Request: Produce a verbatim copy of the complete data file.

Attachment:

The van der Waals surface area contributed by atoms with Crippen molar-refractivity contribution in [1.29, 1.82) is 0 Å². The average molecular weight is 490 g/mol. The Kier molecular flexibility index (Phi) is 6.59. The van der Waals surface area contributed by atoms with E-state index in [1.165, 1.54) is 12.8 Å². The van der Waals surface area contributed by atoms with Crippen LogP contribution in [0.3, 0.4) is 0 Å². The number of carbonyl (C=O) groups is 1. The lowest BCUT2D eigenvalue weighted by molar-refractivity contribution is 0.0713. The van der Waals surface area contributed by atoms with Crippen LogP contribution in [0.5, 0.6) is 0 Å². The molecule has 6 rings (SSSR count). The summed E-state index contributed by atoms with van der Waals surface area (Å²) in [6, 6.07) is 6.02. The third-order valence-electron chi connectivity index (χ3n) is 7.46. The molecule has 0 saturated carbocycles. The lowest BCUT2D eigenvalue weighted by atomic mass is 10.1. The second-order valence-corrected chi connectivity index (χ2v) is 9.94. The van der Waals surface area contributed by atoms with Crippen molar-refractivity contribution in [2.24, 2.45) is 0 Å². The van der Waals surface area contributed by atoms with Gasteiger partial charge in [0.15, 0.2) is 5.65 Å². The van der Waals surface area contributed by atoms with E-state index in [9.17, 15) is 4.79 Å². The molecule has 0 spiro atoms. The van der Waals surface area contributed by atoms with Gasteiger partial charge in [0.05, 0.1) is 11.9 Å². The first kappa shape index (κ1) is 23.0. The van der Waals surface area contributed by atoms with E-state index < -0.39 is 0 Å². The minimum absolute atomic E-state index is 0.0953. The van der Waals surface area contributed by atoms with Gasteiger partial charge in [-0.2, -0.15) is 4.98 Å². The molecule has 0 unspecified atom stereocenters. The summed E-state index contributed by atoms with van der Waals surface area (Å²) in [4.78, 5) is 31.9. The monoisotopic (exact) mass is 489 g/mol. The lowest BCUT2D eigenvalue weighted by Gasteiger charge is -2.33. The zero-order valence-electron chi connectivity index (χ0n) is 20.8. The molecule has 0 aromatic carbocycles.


The van der Waals surface area contributed by atoms with Crippen molar-refractivity contribution in [1.29, 1.82) is 0 Å². The average molecular weight is 490 g/mol. The Kier molecular flexibility index (Phi) is 6.59. The van der Waals surface area contributed by atoms with E-state index in [1.165, 1.54) is 12.8 Å². The van der Waals surface area contributed by atoms with Crippen LogP contribution in [0.3, 0.4) is 0 Å². The number of carbonyl (C=O) groups is 1. The lowest BCUT2D eigenvalue weighted by molar-refractivity contribution is 0.0713. The van der Waals surface area contributed by atoms with Crippen LogP contribution in [0.5, 0.6) is 0 Å². The molecule has 6 rings (SSSR count). The summed E-state index contributed by atoms with van der Waals surface area (Å²) in [6, 6.07) is 6.02. The third-order valence-electron chi connectivity index (χ3n) is 7.46. The molecule has 0 saturated carbocycles. The lowest BCUT2D eigenvalue weighted by atomic mass is 10.1. The second-order valence-corrected chi connectivity index (χ2v) is 9.94. The van der Waals surface area contributed by atoms with Crippen molar-refractivity contribution in [2.24, 2.45) is 0 Å². The van der Waals surface area contributed by atoms with Gasteiger partial charge in [0.15, 0.2) is 5.65 Å². The van der Waals surface area contributed by atoms with E-state index in [9.17, 15) is 4.79 Å². The molecule has 0 spiro atoms. The van der Waals surface area contributed by atoms with Gasteiger partial charge in [0.05, 0.1) is 11.9 Å². The first kappa shape index (κ1) is 23.0. The van der Waals surface area contributed by atoms with E-state index < -0.39 is 0 Å². The minimum absolute atomic E-state index is 0.0953. The van der Waals surface area contributed by atoms with Gasteiger partial charge in [-0.2, -0.15) is 4.98 Å². The molecule has 0 unspecified atom stereocenters. The summed E-state index contributed by atoms with van der Waals surface area (Å²) in [4.78, 5) is 31.9. The monoisotopic (exact) mass is 489 g/mol. The lowest BCUT2D eigenvalue weighted by Gasteiger charge is -2.33. The zero-order valence-electron chi connectivity index (χ0n) is 20.8. The molecule has 0 aromatic carbocycles.